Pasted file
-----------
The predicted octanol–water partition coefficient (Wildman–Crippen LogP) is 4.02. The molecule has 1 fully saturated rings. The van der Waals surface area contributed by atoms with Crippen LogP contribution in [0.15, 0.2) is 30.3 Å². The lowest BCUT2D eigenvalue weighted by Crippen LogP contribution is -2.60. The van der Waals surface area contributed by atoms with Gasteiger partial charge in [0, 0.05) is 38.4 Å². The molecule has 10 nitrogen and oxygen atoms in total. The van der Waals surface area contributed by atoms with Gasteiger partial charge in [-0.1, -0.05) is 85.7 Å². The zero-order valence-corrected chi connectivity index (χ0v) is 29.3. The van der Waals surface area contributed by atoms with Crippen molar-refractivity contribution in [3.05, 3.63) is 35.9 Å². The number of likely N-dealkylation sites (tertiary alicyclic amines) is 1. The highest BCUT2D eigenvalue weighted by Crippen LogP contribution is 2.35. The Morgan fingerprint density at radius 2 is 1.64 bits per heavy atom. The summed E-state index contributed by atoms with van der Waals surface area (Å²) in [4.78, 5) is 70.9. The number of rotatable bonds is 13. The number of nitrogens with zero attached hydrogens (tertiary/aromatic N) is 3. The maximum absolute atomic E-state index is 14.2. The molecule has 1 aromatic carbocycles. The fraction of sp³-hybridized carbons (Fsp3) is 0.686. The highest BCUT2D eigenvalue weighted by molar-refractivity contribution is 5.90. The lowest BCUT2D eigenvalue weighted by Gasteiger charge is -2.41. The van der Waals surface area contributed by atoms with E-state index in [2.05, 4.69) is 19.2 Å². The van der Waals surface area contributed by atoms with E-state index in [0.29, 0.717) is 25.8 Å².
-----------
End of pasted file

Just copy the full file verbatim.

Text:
The predicted octanol–water partition coefficient (Wildman–Crippen LogP) is 4.02. The molecule has 1 fully saturated rings. The van der Waals surface area contributed by atoms with Crippen LogP contribution in [0.15, 0.2) is 30.3 Å². The lowest BCUT2D eigenvalue weighted by Crippen LogP contribution is -2.60. The van der Waals surface area contributed by atoms with Gasteiger partial charge in [0, 0.05) is 38.4 Å². The molecule has 10 nitrogen and oxygen atoms in total. The van der Waals surface area contributed by atoms with Gasteiger partial charge in [-0.1, -0.05) is 85.7 Å². The zero-order valence-corrected chi connectivity index (χ0v) is 29.3. The van der Waals surface area contributed by atoms with Crippen molar-refractivity contribution in [3.05, 3.63) is 35.9 Å². The number of likely N-dealkylation sites (tertiary alicyclic amines) is 1. The highest BCUT2D eigenvalue weighted by Crippen LogP contribution is 2.35. The Morgan fingerprint density at radius 2 is 1.64 bits per heavy atom. The summed E-state index contributed by atoms with van der Waals surface area (Å²) in [4.78, 5) is 70.9. The number of rotatable bonds is 13. The number of nitrogens with zero attached hydrogens (tertiary/aromatic N) is 3. The maximum absolute atomic E-state index is 14.2. The molecule has 1 aromatic carbocycles. The fraction of sp³-hybridized carbons (Fsp3) is 0.686. The highest BCUT2D eigenvalue weighted by molar-refractivity contribution is 5.90. The lowest BCUT2D eigenvalue weighted by Gasteiger charge is -2.41. The van der Waals surface area contributed by atoms with E-state index in [2.05, 4.69) is 19.2 Å². The van der Waals surface area contributed by atoms with E-state index in [0.29, 0.717) is 25.8 Å².